Small Lego buildings and small 3D printed buildings

One of the photos illustrating this report:

Can we please have a Lego London?

I just typed “lego london” into google, not expecting anything helpful. A Lego cow in London. Lego shops in London. General Legonic activity of all kinds, in London. I did not expect to be told, right at the top of the list, about making London in miniature, out of Lego. But, I was immediately shown this:

Cancel my request for Lego London. It already exists, and it is very bad. Indeed, I would say that using Lego to mimic a very particular looking thing on a tiny scale is the very essence of what Lego is bad at doing, and the fact that Lego seems to spend so much of its time and trouble and focus and resources doing this exact thing spells its long-term doom. The whole point of Lego, surely, is that you can make everything – everything, that is to say, that you can make out of it – with a few generic shaped objects. Just like the Meccano of my youth, in other words, but architectural rather than mechanical. A big Tower Bridge, yes, good idea. A big Big Ben, not bad. But tiny versions of these, stupid and totally unrealistic? See above. Stupid.

For that, what you need is a 3D printer. And the smaller you make your small buildings, the more of them you can have in one spread.

A subset of them could be made to be exactly the right size for making buildings to attach to miniature railway layouts. So, do railway modellers use 3D printers, to make, not trains, but train layout appendages? It would make sense.

I just image googled railway modelling 3d printer, and got mostly 3D printed trains and train bits, rather than architecture.

Could making such models be the domestically owned 3D printer killer app? Because so far, a domestically owned 3D printer killer app has been conspicuous by its total absence, and any company which has tried to make its fortune making domestically owned 3D printers has gone bust. Such modelling – trains and houses and mountains and stuff – was all the rage when I was a kid, but all that has since been replaced by computer games. But might not those computer games in their turn come to seem rather dated? As is not the making of things now returning to the rich countries again, now that the computer guys are applying their wizardry to stuff-making? Conceivably, toys may some time soon become three dimensional and material again, with swarms of robot cars and lorries replacing the trains.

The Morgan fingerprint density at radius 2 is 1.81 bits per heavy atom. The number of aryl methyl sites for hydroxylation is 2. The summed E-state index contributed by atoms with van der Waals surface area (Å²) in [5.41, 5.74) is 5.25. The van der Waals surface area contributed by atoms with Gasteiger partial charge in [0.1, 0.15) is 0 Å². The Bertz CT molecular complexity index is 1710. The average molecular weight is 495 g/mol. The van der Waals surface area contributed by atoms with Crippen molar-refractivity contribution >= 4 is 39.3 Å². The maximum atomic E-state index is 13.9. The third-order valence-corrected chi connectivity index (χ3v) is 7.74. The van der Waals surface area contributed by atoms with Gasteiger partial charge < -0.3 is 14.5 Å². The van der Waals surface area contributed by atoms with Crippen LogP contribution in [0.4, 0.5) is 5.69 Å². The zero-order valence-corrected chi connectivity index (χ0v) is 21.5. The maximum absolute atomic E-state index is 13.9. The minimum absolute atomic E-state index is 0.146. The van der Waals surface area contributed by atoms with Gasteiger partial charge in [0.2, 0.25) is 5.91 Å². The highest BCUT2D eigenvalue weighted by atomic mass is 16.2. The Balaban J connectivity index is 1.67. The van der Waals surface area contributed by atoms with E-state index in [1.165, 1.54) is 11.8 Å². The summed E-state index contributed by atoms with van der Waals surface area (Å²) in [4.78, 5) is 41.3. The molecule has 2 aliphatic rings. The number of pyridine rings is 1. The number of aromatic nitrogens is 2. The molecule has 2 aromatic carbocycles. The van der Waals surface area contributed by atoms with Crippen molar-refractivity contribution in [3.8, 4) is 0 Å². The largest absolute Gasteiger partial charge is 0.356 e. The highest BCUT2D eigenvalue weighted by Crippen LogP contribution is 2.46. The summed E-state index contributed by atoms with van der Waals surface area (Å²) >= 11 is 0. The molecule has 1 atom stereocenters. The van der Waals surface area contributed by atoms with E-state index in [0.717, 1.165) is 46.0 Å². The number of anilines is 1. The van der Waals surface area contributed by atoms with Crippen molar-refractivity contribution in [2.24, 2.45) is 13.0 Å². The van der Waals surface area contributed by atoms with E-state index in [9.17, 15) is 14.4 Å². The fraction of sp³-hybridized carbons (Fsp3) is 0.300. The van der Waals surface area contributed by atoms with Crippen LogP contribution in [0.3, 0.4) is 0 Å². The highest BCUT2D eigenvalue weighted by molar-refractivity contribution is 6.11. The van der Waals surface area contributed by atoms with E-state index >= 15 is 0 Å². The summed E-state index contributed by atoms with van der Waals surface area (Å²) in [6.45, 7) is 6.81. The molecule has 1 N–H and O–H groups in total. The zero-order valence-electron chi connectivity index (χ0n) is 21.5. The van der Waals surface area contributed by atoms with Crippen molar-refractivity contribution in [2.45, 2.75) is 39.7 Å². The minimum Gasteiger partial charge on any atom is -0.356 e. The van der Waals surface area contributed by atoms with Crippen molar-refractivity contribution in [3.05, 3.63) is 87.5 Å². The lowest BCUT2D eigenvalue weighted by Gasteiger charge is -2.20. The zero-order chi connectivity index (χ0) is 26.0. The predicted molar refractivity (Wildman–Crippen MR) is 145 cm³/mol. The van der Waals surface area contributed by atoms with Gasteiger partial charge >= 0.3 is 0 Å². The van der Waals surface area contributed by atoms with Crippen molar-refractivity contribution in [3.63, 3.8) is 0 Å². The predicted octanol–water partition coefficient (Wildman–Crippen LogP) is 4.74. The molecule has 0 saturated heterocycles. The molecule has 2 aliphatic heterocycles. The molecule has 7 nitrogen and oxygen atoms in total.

Probably not, because things seldom just come back into style like that, any more than dance bands ever did or ever will. More likely, the kid’s games of the future will involve some variation on virtual reality, which is to say they’ll be computer games only more so. If so, we might see a further reduction in the crime rate (see below).

Originally posted at Brian Micklethwait’s Old Blog

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